May schools share space?
State gives permission on case-by-case basis
Buckland Shelburne Elementary School Principal Joanne Giguere in an extra classroom being used as a computer lab.
Seniors have a tight fit at the Senior Center of Shelburne Falls.
Submitted photo/Cathy Buntin
With dwindling enrollments, both Frontier and Mohawk Trail regional school districts are exploring possible town use of unused school space, as a way to offset operating costs. State law and education officials that govern how schools can be used allow alternate uses, but with conditions.
Mohawk has already seen enrollment within its six-school system drop by roughly 40 percent over the past 12 years. According to state enrollment reports, the school district had 1,633 students in the 2001-2002 academic year. This year’s enrollment total was 959.
During the past decade, school and town officials discussed closing school buildings, to consolidate its grade school students into fewer structures. But Mohawk’s regional agreement says that closing any school requires a “yes” vote from all of the eight school communities at an annual town meeting — and no one believes any town will support closing its own school.
Currently, the Heath Elementary School has fewer than 10 pupils in each grade except fifth grade, which has 16. Sanderson Academy in Ashfield has between 11 to 21 children per grade level; Colrain Central has from 11 to 21 children per grade; and Mohawk Trail Regional School now has 489 students, which includes middle and high schools.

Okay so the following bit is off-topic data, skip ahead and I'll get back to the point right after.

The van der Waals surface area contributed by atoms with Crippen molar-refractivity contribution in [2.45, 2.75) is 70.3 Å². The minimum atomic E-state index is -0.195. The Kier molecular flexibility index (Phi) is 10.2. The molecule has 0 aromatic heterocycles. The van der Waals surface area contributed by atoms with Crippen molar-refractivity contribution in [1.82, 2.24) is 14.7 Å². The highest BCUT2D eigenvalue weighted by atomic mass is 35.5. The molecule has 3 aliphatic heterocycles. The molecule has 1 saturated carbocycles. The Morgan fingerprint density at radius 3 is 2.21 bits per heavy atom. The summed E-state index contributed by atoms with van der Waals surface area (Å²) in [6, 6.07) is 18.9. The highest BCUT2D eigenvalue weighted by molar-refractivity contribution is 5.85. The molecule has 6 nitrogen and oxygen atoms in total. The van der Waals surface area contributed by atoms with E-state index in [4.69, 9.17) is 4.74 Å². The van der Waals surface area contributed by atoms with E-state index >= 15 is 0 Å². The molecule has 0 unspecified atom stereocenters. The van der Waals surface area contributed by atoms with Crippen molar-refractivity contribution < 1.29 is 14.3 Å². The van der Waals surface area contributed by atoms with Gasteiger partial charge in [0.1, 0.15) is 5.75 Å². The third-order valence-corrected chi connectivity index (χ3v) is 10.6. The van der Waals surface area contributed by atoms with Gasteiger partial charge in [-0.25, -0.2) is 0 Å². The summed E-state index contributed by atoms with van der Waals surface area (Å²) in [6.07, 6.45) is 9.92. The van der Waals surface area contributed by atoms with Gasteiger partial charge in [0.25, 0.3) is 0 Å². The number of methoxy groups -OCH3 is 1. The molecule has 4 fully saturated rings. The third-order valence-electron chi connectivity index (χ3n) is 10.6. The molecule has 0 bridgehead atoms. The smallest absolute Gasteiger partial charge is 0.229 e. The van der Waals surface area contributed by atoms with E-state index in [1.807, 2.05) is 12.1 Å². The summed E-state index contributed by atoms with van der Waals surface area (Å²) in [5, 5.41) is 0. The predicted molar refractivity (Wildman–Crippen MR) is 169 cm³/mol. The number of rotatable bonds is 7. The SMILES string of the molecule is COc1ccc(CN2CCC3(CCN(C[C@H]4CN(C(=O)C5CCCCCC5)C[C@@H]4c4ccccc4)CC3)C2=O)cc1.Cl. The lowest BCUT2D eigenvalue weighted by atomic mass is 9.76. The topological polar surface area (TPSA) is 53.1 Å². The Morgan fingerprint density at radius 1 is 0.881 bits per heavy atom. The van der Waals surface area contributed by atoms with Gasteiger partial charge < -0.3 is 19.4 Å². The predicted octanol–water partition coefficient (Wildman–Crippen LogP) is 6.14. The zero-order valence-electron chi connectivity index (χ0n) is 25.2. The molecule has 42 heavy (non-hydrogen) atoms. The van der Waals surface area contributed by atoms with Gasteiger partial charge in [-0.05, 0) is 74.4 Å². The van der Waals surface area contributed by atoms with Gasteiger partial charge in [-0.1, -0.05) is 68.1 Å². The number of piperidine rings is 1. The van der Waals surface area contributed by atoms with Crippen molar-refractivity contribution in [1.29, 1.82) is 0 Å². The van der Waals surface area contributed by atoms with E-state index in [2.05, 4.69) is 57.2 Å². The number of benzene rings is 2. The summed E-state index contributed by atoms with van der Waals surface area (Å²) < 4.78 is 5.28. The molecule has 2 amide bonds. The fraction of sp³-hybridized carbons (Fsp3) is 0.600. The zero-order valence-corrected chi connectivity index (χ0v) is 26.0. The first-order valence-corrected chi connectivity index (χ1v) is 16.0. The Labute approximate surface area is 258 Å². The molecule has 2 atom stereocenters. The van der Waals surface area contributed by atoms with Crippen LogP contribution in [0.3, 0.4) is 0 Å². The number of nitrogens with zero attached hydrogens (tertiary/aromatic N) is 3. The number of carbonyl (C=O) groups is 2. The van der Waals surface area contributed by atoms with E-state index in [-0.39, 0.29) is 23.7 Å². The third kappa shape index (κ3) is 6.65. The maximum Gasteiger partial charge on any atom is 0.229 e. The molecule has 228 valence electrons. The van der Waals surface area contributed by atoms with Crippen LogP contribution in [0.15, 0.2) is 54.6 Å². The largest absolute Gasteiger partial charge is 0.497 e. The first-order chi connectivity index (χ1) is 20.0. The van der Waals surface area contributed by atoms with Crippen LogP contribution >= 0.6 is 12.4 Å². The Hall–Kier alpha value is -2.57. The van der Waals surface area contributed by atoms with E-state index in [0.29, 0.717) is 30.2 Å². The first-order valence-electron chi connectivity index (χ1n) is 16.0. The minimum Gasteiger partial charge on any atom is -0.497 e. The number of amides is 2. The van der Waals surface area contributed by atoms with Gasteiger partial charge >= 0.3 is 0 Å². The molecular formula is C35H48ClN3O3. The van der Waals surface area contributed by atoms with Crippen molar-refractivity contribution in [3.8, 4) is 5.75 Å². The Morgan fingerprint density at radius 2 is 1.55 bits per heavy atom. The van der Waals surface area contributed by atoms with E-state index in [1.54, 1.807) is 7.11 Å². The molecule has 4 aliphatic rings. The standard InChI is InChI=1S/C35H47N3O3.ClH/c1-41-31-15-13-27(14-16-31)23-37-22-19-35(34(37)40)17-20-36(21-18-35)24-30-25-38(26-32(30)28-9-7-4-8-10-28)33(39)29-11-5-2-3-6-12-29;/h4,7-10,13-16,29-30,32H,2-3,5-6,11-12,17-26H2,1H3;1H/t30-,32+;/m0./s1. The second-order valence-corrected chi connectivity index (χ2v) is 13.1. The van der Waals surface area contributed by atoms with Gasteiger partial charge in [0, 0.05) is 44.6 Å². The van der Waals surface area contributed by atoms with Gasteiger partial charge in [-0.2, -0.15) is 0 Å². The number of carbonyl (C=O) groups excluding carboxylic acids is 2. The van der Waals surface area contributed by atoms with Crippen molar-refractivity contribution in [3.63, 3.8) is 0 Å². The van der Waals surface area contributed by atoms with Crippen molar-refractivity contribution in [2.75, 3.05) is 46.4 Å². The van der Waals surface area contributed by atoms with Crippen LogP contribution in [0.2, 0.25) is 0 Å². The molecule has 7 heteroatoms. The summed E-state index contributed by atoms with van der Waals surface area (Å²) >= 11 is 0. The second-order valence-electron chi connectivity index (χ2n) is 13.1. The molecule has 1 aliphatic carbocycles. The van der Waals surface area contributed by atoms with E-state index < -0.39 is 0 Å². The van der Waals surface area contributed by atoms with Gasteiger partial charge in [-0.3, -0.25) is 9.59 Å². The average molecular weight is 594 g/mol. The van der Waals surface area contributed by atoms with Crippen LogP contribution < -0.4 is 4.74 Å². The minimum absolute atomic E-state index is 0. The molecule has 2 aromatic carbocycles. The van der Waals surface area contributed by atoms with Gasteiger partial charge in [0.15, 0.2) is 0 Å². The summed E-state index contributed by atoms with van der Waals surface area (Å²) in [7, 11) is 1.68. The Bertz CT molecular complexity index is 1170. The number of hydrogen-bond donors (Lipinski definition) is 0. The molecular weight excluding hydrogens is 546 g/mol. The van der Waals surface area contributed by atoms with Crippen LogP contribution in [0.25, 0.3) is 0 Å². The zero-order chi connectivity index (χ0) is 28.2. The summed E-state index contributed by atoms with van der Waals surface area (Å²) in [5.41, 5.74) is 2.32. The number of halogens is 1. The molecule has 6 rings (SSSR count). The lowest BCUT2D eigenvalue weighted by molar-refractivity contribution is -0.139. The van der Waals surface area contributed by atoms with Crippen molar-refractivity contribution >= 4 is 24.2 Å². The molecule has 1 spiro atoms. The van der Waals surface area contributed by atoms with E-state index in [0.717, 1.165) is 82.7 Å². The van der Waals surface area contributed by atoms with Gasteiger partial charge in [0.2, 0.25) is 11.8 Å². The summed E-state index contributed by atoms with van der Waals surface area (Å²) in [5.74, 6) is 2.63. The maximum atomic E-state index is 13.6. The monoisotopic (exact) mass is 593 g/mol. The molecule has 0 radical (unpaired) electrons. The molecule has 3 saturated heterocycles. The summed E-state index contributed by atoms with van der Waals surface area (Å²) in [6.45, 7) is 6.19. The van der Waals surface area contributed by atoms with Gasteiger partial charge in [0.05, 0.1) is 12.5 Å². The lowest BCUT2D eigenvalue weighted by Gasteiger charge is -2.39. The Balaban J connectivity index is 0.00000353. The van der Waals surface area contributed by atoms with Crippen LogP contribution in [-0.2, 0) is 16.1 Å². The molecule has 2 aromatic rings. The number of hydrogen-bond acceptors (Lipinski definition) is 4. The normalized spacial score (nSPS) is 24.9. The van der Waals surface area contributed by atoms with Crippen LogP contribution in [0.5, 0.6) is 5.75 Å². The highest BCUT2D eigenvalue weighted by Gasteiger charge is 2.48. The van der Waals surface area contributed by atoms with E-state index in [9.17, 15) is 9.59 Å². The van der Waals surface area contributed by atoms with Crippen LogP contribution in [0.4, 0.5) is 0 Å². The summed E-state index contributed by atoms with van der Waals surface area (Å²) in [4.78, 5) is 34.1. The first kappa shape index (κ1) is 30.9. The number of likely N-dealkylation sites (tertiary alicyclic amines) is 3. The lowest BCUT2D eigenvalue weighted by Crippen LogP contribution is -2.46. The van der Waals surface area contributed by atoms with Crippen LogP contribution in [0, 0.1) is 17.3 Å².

By comparison, Frontier Regional School has seen its student enrollment drop by 100 over the past five years, with the loss of about 50 students from Sunderland between 2008 to 2012, and another 38-student decrease of Whately students. And school officials project that the district and its four feeder elementary schools will see an enrollment decline of another 105 students over the next decade.
As town officials in both districts question assessment increases when enrollment is dropping, both school systems are considering ways to share their unused classroom spaces with member towns that need space for senior centers, libraries, town record storage and other municipal departments.
Both districts now have long-range planning committees that have been exploring dual use of school buildings — to benefit both the school district and the towns it serves.
The idea of converting unused classroom space into either something else to benefit the community — or rental property to offset school operations is nothing new, but it is uncommon, says Lauren Greene, a spokeswoman for the Massachusetts Department of Elementary and Secondary Education.
“From time to time, the (Education) Commissioner reviews and approves city/town proposals to rent or lease excess building space,” she said. “The local school committee and commissioner must approve such a request. The department reviews the proposal, specifically why the district no longer needs the space, their plan for the area, the amount of space being rented/leased, and the potential impact on the school.”